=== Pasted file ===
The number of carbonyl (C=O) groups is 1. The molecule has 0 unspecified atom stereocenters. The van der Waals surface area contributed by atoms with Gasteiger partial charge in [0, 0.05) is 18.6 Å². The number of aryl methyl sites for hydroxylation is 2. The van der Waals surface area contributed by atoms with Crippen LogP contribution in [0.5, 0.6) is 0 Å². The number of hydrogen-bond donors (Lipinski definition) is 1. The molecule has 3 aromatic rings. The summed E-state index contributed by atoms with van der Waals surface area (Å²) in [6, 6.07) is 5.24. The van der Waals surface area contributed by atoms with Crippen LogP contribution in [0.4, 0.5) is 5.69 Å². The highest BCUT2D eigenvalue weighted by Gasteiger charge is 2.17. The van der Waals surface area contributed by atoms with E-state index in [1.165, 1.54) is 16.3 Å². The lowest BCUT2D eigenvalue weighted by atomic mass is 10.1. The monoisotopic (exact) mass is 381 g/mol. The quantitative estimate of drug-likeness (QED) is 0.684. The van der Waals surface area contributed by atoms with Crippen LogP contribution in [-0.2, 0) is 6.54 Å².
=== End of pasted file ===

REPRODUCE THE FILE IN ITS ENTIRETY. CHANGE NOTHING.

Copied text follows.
The number of carbonyl (C=O) groups is 1. The molecule has 0 unspecified atom stereocenters. The van der Waals surface area contributed by atoms with Gasteiger partial charge in [0, 0.05) is 18.6 Å². The number of aryl methyl sites for hydroxylation is 2. The van der Waals surface area contributed by atoms with Crippen LogP contribution in [0.5, 0.6) is 0 Å². The number of hydrogen-bond donors (Lipinski definition) is 1. The molecule has 3 aromatic rings. The summed E-state index contributed by atoms with van der Waals surface area (Å²) in [6, 6.07) is 5.24. The van der Waals surface area contributed by atoms with Crippen LogP contribution in [0.4, 0.5) is 5.69 Å². The highest BCUT2D eigenvalue weighted by Gasteiger charge is 2.17. The van der Waals surface area contributed by atoms with E-state index in [1.165, 1.54) is 16.3 Å². The lowest BCUT2D eigenvalue weighted by atomic mass is 10.1. The monoisotopic (exact) mass is 381 g/mol. The quantitative estimate of drug-likeness (QED) is 0.684. The van der Waals surface area contributed by atoms with Crippen LogP contribution in [-0.2, 0) is 6.54 Å².